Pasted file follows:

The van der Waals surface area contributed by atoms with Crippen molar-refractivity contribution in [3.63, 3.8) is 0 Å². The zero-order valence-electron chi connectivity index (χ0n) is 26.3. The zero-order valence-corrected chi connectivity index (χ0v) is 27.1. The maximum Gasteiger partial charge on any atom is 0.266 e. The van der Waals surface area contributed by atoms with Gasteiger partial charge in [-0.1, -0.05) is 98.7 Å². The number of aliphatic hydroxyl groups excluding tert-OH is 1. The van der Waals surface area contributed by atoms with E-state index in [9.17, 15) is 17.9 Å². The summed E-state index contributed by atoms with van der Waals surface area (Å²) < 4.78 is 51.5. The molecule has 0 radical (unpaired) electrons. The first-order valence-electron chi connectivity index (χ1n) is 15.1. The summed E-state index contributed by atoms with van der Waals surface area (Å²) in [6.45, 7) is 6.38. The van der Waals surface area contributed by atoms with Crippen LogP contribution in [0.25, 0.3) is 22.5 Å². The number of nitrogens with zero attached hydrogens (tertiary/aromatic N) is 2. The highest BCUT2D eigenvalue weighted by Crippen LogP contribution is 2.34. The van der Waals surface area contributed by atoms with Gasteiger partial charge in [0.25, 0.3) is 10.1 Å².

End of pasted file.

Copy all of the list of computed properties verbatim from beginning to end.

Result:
The van der Waals surface area contributed by atoms with Crippen molar-refractivity contribution in [3.63, 3.8) is 0 Å². The zero-order valence-electron chi connectivity index (χ0n) is 26.3. The zero-order valence-corrected chi connectivity index (χ0v) is 27.1. The maximum Gasteiger partial charge on any atom is 0.266 e. The van der Waals surface area contributed by atoms with Gasteiger partial charge in [-0.1, -0.05) is 98.7 Å². The number of aliphatic hydroxyl groups excluding tert-OH is 1. The van der Waals surface area contributed by atoms with E-state index in [9.17, 15) is 17.9 Å². The summed E-state index contributed by atoms with van der Waals surface area (Å²) < 4.78 is 51.5. The molecule has 0 radical (unpaired) electrons. The first-order valence-electron chi connectivity index (χ1n) is 15.1. The summed E-state index contributed by atoms with van der Waals surface area (Å²) in [6.45, 7) is 6.38. The van der Waals surface area contributed by atoms with Crippen LogP contribution in [0.25, 0.3) is 22.5 Å². The number of nitrogens with zero attached hydrogens (tertiary/aromatic N) is 2. The highest BCUT2D eigenvalue weighted by Crippen LogP contribution is 2.34. The van der Waals surface area contributed by atoms with Gasteiger partial charge in [0.25, 0.3) is 10.1 Å².